X3M
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Balancing

Balancing a game, really depends on how your combat mechanics work.

There is no clear guide on it. Since each game needs its own guide. But it helps finding that guide, by simply putting it to a test.

Experimenting with extreme figures.
Don't stick with close to average numbers. Then you can't see possible mistakes that might have slipped in.

Try the maximum and minimum. 23 to 25 and 1 or even 0.

Can they all work? Or are there reasons why they don't work?
0 health is a given, of course. A character without health can't live.
But what about 0 defence or 0 attack?

If a character dies really, really fast with 0 defence. Perhaps defence should not simply be added up to health. But it is more of a factor instead.
In most games that I know. If defence and health are used together. They multiply somehow.
And if attack needs to be able to break through some defence. Than a higher number works in a faster growing number of cases.

Maybe adding the 3 stats up isn't the best way to go with. But I don't know your combat mechanic either.

ssm
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Thank you everyone so far. I

Thank you everyone so far.
I have grabbed the reference document for Fudge & will go through it soon.
The system works with extremes to very balanced numbers.

The game works the way I have it, but not well. I now realize I how need to balance it. I am interested in how other games determine the stats with abilities, I have never read about it. What you said John & x3m helped kick in a different thought process.

questccg
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Oh and BTW...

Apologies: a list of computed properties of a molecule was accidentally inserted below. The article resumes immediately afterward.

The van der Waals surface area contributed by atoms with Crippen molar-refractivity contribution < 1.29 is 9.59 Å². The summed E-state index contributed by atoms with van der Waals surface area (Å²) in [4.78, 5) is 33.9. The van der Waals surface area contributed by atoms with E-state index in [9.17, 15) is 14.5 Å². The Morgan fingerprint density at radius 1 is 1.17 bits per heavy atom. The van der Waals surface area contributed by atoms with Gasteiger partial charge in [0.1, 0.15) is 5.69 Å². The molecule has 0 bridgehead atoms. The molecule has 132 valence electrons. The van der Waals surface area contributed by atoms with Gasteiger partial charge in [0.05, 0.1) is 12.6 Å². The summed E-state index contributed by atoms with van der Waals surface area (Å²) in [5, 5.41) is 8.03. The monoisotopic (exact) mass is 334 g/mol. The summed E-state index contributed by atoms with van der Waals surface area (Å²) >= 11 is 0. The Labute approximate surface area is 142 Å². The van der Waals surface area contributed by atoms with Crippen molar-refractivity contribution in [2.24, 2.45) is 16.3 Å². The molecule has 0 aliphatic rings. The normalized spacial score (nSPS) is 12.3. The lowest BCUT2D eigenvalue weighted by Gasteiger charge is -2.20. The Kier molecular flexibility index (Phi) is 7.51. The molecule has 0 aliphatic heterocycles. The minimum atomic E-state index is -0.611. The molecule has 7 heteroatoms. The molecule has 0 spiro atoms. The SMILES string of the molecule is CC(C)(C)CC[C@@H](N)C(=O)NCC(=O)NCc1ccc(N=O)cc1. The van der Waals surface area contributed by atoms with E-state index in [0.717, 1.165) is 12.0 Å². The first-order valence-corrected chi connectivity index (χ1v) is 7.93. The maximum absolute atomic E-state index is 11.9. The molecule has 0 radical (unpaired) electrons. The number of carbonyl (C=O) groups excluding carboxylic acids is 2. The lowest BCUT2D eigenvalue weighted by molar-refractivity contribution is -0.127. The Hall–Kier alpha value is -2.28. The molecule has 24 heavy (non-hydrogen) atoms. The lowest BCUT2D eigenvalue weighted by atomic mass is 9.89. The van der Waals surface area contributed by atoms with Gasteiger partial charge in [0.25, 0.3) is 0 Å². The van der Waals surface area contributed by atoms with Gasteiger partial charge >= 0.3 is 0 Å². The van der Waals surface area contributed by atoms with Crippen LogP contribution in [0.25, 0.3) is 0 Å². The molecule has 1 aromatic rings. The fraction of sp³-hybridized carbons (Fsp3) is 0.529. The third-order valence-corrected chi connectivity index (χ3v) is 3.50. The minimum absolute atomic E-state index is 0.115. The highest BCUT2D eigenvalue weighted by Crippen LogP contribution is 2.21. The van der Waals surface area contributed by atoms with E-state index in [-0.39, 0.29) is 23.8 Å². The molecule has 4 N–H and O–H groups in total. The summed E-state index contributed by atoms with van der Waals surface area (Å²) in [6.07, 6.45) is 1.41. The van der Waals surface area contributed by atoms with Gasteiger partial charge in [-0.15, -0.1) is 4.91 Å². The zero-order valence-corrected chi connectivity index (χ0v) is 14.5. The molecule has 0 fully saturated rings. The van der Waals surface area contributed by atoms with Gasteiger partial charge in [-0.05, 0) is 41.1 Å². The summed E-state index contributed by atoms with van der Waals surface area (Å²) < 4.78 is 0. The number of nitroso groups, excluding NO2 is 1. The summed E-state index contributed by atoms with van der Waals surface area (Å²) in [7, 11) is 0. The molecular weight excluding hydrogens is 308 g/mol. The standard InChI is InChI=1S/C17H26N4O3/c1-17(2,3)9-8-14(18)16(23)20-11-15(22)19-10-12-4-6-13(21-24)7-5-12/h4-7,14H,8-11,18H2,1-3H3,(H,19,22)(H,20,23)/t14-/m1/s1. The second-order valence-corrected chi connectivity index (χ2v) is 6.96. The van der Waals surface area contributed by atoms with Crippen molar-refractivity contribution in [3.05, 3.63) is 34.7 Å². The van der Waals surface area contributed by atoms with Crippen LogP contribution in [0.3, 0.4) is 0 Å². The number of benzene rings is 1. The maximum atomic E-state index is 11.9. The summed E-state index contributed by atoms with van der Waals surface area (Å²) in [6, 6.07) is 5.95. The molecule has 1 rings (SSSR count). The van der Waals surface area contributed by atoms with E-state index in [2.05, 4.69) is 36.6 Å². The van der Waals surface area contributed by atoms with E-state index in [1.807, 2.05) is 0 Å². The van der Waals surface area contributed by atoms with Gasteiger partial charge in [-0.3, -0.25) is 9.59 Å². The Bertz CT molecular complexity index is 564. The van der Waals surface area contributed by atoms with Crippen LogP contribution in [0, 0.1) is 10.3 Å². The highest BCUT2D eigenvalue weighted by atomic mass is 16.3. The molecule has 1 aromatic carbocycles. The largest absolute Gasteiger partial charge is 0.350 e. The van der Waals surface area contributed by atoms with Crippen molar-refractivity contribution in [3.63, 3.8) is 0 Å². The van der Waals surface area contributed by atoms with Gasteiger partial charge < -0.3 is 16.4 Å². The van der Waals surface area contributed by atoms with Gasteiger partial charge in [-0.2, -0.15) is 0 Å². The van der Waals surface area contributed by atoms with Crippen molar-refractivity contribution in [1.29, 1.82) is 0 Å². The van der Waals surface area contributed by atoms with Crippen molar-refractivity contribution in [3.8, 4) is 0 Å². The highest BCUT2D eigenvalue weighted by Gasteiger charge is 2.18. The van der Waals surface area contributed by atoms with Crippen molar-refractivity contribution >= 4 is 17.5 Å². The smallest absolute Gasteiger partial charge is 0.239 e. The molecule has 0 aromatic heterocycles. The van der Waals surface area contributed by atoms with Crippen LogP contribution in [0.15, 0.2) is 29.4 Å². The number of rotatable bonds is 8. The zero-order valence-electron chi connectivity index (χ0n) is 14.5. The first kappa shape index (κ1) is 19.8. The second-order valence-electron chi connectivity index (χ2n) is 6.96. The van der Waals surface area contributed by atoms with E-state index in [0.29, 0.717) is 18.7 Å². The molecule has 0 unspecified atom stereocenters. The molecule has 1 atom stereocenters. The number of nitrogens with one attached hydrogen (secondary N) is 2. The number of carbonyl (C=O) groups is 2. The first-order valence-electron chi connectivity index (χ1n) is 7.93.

FATE used to be "pay-as-you-like"... Now it seems they have changed their policies to be $5 USD for the FATE Accelerated and "core" systems. That's too bad -- because I got a couple copies of each FREE a short while back.

I also grabbed a copy of Fudge a while back too! I have a copy of the 1995 Edition... Which was also FREE too...

But look around at other games that might be in the same "domain". It will give more ideas how they have designed their stats/combat systems. You also need to figure out are you using cards and dice too or purely stats like Magic: the Gathering (for example).

This is my 2nd try at designing a combat system, this one is a little more complete -- but is sort of based on the FATE ladder (in principle).

Cheers.

Mosker
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Thought and question(s)

Many of the crunchier RPG's--or at least the ones with 1000's of pages of regularly used if not core rules--lead many players to a "min-max" situation, where something is used as a dump stat and everything the player does works toward maximizing strengths.

That said...

ssm wrote:
...Now I am working on character cards, which mostly come into play at the end for scoring.